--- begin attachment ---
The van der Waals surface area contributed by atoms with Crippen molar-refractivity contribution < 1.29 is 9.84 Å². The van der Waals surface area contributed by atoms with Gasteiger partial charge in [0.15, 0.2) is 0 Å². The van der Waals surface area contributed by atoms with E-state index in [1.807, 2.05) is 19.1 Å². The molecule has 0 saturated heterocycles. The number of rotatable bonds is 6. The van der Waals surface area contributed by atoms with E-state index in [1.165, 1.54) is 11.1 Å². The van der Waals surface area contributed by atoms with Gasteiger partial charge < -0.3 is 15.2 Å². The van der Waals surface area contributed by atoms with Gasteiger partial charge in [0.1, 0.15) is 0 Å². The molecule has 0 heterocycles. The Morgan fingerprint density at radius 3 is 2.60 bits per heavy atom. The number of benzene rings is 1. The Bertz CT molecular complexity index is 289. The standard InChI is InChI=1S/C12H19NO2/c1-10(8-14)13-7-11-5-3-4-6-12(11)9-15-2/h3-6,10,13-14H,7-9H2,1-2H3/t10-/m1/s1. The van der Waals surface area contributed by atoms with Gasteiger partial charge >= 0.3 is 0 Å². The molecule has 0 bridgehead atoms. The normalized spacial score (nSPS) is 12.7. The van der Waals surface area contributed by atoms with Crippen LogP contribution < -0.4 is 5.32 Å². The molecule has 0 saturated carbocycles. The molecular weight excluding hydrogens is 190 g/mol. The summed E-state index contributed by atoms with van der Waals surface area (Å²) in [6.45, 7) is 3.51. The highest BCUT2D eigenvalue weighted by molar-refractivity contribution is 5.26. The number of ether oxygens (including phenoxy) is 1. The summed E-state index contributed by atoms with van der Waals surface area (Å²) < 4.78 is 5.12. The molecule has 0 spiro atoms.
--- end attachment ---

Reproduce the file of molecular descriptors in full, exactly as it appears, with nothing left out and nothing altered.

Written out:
The van der Waals surface area contributed by atoms with Crippen molar-refractivity contribution < 1.29 is 9.84 Å². The van der Waals surface area contributed by atoms with Gasteiger partial charge in [0.15, 0.2) is 0 Å². The van der Waals surface area contributed by atoms with E-state index in [1.807, 2.05) is 19.1 Å². The molecule has 0 saturated heterocycles. The number of rotatable bonds is 6. The van der Waals surface area contributed by atoms with E-state index in [1.165, 1.54) is 11.1 Å². The van der Waals surface area contributed by atoms with Gasteiger partial charge < -0.3 is 15.2 Å². The van der Waals surface area contributed by atoms with Gasteiger partial charge in [0.1, 0.15) is 0 Å². The molecule has 0 heterocycles. The Morgan fingerprint density at radius 3 is 2.60 bits per heavy atom. The number of benzene rings is 1. The Bertz CT molecular complexity index is 289. The standard InChI is InChI=1S/C12H19NO2/c1-10(8-14)13-7-11-5-3-4-6-12(11)9-15-2/h3-6,10,13-14H,7-9H2,1-2H3/t10-/m1/s1. The van der Waals surface area contributed by atoms with Gasteiger partial charge >= 0.3 is 0 Å². The molecule has 0 bridgehead atoms. The normalized spacial score (nSPS) is 12.7. The van der Waals surface area contributed by atoms with Crippen LogP contribution < -0.4 is 5.32 Å². The molecule has 0 saturated carbocycles. The molecular weight excluding hydrogens is 190 g/mol. The summed E-state index contributed by atoms with van der Waals surface area (Å²) in [6.45, 7) is 3.51. The highest BCUT2D eigenvalue weighted by molar-refractivity contribution is 5.26. The number of ether oxygens (including phenoxy) is 1. The summed E-state index contributed by atoms with van der Waals surface area (Å²) < 4.78 is 5.12. The molecule has 0 spiro atoms.